Mar 15, 2013 CANADA (SUN) The Yadava dynasty's presence in Nepal, and the events that preceded and followed.
In the southeastern corner of Nepal is the ancient village of Buddhanagar, on the outskirts of what is now one of Nepal's influential cities -- Biratnagar. The city is named for King Birat, who is best known for having built a tall temple in Bihar, the Chandika Mata mandir. The Indian state of Bihar is Nepal's neighbor on its the southeast border, due north of Jharkhand.
Situated on the Gangetic plains, the fertile land of Bihar has been traversed since ancient times by those from northeast India heading up into Nepal and the Himalayas. Among the famous travelers on the route were the Pandavas, who crossed Bihar to enter Nepal at Buddhanagar.
Today, the city of Biratnagar is best known for being home to a number of large Nepal religious festivals, including Astami (Janmastami) and the annual Ratha Yatra, which is the city's biggest festival.
While Biratnagar draws thousands of visitors, it is the little known village of nearby Buddhanagar that represents the site of greatest historical importance to devotees. This is one of the sites where the five Pandava brothers took shelter after losing their kingdom in a dice game to their cousins, the Kauravas.
The famous dice game was arranged by the clever Shakuni (also known as Saubala). He was the brother of Gandhari and Duryodhana's maternal uncle. Credited as being a mastermind behind the Mahabharata war (by Krsna's arrangement), he endeared himself to the Kauravas, and especially Duryodhana. He worked his influence on Duryodhana and helped to incite the Pandavas to play the game of dice, knowing they would lose. The dice being used for the game were made from the bone of Shakuni's father's leg, and would thus listen to Shakuni's command. Knowing that if the game was lost, the Pandavas would inevitably have to fight the Kauravas, he arranged the game in order to get the Pandavas to fight, since they were the only ones who could put down the Kauravas. And destroying the Kauravas was Shakuni's deepest desire, in revenge of earlier wrongs committed against his family.
After losing the dice game, the Pandavas had to face 13 years of exile, one of them anonymous. While the Pandavas were roaming around in disguise to evade detection by their enemies, King Birat (Virat) engaged them in his service. During this period the Pandavas lived in the town of Virat Nagari.
The Mahabharata describes the Pandavas' disguises: Yudhishthir was a courtier who used to play Chaupar (dice) with the king; Bhima was a cook; Arjuna lived as Brihannala, the dance teacher of Uttara, King Virat's daughter who later married Abhimanyu. Draupadi was disguised as a maid to the queen. The Queen's brother, Keechak tried to lure Draupadi and was thus killed by Bhima near a pond, known today as Dhupakali Pond. The city of Virat Nagari is now known as Rath.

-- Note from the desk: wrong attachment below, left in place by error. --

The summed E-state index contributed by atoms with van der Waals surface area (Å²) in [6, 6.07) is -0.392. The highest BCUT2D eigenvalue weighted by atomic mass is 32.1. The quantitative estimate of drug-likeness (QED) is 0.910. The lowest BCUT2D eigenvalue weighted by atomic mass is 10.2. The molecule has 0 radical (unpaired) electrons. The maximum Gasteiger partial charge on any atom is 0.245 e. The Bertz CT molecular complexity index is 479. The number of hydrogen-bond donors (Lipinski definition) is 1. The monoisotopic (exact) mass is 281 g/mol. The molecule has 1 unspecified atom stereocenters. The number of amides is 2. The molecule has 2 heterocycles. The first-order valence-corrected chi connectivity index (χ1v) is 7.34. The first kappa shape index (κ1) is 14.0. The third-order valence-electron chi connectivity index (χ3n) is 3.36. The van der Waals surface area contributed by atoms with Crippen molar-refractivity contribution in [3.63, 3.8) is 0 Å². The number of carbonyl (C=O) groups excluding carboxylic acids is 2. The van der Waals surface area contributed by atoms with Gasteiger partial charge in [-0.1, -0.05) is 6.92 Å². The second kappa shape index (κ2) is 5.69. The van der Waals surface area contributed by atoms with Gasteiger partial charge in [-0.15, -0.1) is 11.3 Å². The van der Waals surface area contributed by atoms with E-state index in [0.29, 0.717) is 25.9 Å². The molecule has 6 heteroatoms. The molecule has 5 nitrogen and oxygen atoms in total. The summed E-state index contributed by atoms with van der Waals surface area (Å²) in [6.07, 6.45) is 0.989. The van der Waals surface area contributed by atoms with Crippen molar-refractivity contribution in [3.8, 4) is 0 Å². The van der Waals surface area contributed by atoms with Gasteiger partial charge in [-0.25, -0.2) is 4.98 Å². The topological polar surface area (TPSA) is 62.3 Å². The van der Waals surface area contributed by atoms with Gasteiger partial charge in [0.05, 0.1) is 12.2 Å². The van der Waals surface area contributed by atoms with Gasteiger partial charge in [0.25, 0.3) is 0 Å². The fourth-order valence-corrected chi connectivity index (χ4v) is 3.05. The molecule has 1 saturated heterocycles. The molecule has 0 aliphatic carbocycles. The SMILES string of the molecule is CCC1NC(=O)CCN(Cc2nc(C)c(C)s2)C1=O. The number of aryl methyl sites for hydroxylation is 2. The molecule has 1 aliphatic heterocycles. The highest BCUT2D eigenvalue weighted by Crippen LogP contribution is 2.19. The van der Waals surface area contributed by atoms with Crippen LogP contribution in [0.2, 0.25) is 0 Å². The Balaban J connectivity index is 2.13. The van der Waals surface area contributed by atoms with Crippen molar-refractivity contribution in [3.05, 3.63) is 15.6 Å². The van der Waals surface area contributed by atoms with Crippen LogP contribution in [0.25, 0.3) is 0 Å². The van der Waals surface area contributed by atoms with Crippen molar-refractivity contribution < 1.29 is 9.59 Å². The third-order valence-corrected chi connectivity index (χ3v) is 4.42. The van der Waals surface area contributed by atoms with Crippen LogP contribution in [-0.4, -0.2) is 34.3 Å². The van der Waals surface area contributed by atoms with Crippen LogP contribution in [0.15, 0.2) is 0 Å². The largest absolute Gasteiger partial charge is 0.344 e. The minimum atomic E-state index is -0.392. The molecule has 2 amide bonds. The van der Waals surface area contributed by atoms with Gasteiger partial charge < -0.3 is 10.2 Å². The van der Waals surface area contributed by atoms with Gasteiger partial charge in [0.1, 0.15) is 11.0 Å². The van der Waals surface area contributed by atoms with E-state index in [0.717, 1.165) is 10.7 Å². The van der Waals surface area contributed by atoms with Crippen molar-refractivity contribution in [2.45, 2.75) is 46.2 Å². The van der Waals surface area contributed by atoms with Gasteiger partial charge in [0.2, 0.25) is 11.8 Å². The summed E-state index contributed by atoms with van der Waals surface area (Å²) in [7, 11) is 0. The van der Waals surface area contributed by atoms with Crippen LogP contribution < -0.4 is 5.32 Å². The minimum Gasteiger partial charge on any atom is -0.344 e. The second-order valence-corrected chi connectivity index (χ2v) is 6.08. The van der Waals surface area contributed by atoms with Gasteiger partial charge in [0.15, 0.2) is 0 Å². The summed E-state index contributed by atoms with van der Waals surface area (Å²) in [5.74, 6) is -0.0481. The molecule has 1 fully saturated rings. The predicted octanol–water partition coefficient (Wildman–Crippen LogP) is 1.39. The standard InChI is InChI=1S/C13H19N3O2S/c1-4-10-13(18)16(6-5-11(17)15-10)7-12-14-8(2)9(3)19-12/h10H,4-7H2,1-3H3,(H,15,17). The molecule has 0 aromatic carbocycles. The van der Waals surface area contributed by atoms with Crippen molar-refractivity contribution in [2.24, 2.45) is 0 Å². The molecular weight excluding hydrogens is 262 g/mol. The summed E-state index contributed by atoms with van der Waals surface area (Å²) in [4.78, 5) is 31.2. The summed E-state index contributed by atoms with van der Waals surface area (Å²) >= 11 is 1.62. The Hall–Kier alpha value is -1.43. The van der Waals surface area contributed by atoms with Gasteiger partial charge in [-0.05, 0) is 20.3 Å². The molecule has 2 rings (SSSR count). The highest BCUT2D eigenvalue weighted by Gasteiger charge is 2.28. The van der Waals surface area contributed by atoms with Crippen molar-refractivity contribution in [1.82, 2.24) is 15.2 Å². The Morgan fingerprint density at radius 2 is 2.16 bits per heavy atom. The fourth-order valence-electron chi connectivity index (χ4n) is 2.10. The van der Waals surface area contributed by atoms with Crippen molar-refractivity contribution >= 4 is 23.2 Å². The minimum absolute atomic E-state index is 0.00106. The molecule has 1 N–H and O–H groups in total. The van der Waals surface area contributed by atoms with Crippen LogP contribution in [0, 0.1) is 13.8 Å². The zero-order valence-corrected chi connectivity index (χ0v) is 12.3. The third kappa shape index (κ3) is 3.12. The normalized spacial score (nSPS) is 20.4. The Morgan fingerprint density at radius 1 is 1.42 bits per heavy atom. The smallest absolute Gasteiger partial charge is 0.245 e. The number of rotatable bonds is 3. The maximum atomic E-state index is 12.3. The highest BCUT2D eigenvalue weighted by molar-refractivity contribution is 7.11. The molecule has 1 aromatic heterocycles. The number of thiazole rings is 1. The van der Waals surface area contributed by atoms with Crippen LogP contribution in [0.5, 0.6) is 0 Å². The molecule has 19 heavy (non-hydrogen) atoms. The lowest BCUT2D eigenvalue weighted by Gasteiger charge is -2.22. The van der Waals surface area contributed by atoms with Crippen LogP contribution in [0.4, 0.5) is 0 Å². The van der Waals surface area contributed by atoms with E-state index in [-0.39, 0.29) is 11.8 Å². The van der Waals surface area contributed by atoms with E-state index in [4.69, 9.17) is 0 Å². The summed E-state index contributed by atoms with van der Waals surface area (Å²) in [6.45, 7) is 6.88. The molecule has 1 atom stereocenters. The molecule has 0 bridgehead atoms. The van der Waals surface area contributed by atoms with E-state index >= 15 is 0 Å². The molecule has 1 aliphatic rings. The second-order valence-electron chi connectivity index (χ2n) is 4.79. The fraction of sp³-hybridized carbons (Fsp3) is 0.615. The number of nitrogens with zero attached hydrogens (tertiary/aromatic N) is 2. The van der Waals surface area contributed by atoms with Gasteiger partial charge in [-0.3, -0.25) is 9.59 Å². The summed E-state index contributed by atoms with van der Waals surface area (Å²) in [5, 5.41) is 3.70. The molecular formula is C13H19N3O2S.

King Birat's capital city at Biratnagar is adjacent to the Jhapa district, where there is a place called Kichakbadh, where these pastimes of the Pandavas took place.
In the case of Buddhanagar, Nepal, the significance of the place in the Mahabharata Period was long a well known local legend, but with little evidence in hand to prove it. Then, in the 1960's, the area was excavated. A representative of the office of Archaeological Survey of Nepal (ASN) stated:
"The ruins of a temple were found under a mound. Its unusual elliptical design points to it having been constructed possibly around 1st Century BC during the reign of the Sunga kings."
The excavation also yielded a cache of silver bars with various signs that the ASN says were used as coins and statues.
Buddhanagar's historical importance was unknown to the local government officials until the Koirala government in 2006 began plans to build a dry port in the area. Then local villagers sent out an urgent plea for help to the ASN, who put a stop to the construction work and made plans for a formal survey of the site. Because Buddhanagar is in Nepal, but right on the border of India, it was hoped that the ASN and the ASI would engage in a joint study.
Sadly, in 1993 a fire destroyed both the records of the initial excavation and the found artifacts. The government of Nepal, beseiged with political instability and a shortage of funds by that time was not in a position to push the archeological survey forward. However, the local Maoists guerrillas have continued to try and draw attention to the historical heritage.